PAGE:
Finally - a rock gig in Bristol… Pretty awesome night at The Thunderbolt indeed… Here we have Zepher, a band who style themselves after the fun side of classic ’90s rock, who were absolutely refreshingly good to watch. Then we have The Void, who I mentioned a while ago. Will finish their artwork for my own fun sometime. As for the band, they were on fire :) With their gutsy ambitious ’70s-style metal jams, they’ve still got it a year later. Many thumbs up.
As might be evident, this one was a rather a battle against lighting. Great gig though, and glad to see Tom headlining. If you’re in the mood for some fleet-footed acoustic songs, you’ll find much to like in his work :)
Tom Martin at The Talking Heads, Southampton, 13/08/2014.
My Top Ten all-time favourite music videos: #10. Come As You Are - Nirvana
As I’ve mentioned before, the music video is an art-form I am specifically interested in. Where it works and where it doesn’t. To create something which stands with an existing piece to make both items more than the sum of their parts is a fascinating endeavour and something I try to do often. The music video is a very important form of this, as supplementing the song, the musician’s ethos and the impressiveness of the video as a standalone item all play a part.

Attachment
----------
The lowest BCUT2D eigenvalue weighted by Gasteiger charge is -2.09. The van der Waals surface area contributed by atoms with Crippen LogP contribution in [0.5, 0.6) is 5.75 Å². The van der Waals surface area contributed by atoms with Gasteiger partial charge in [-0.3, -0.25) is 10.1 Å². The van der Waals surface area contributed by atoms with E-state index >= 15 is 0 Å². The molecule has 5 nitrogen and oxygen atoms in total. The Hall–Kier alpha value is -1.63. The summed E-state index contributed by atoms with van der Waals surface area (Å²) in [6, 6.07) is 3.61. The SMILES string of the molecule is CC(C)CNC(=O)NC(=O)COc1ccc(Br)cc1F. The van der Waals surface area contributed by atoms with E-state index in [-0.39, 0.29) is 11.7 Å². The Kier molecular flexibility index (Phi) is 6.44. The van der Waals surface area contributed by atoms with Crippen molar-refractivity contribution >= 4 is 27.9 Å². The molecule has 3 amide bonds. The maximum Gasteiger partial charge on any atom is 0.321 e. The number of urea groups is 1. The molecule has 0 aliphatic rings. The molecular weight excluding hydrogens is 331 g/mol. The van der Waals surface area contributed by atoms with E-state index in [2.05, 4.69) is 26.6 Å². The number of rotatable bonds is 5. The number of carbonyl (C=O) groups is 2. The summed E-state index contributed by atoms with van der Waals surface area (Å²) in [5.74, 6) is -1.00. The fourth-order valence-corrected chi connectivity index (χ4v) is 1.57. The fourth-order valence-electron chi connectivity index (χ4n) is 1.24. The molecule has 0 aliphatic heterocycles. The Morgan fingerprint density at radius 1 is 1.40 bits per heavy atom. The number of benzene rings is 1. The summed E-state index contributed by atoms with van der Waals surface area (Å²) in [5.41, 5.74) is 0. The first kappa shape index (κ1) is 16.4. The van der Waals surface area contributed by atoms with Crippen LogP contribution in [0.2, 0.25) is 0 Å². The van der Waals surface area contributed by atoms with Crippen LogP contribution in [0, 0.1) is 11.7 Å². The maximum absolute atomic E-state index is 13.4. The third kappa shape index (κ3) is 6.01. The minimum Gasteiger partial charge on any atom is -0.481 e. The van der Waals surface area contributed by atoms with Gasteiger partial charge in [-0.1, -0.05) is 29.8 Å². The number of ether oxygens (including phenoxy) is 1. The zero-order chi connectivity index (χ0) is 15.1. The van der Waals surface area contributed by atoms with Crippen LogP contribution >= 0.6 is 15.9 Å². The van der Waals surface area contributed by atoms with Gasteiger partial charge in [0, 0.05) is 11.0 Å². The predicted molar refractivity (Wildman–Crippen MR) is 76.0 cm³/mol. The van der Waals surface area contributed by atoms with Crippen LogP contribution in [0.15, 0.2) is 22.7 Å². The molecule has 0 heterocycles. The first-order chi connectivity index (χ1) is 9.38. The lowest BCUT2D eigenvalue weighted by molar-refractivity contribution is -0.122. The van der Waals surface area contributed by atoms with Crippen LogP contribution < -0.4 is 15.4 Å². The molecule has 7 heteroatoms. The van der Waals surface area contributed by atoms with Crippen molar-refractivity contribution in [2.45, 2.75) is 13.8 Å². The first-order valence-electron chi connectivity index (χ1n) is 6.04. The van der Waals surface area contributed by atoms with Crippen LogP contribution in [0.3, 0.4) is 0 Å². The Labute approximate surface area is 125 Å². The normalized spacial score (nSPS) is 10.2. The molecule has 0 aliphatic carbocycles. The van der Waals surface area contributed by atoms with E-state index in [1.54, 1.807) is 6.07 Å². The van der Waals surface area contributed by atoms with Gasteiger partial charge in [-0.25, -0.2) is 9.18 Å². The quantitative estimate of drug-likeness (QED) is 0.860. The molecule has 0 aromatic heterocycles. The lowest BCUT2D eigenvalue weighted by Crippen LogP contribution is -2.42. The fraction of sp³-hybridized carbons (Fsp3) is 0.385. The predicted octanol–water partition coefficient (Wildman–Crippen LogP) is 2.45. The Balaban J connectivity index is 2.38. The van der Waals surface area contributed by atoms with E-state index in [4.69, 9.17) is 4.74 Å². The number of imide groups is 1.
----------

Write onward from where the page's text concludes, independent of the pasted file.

So here are my all time top ten. With of course my music tastes, selective listening, appreciation of music history and journalistic factors all acting as biases. Also, due to the length of articles and time taken to write, this will be a multi-part series. Let me know what you think :)
Director: Kevin Kerslake
Nirvana have an incredible legacy to their name, one so much discussed and with enough well known detail in their mythos, that it’s actually intimidating to consider exploring them. In all honesty, I don’t know if I’ll ever consider myself a fan, with as much to consider as you’ll find on their plate, though I find the parts I have heard to be either good or pretty fantastic. They are a convoluted investment for sure.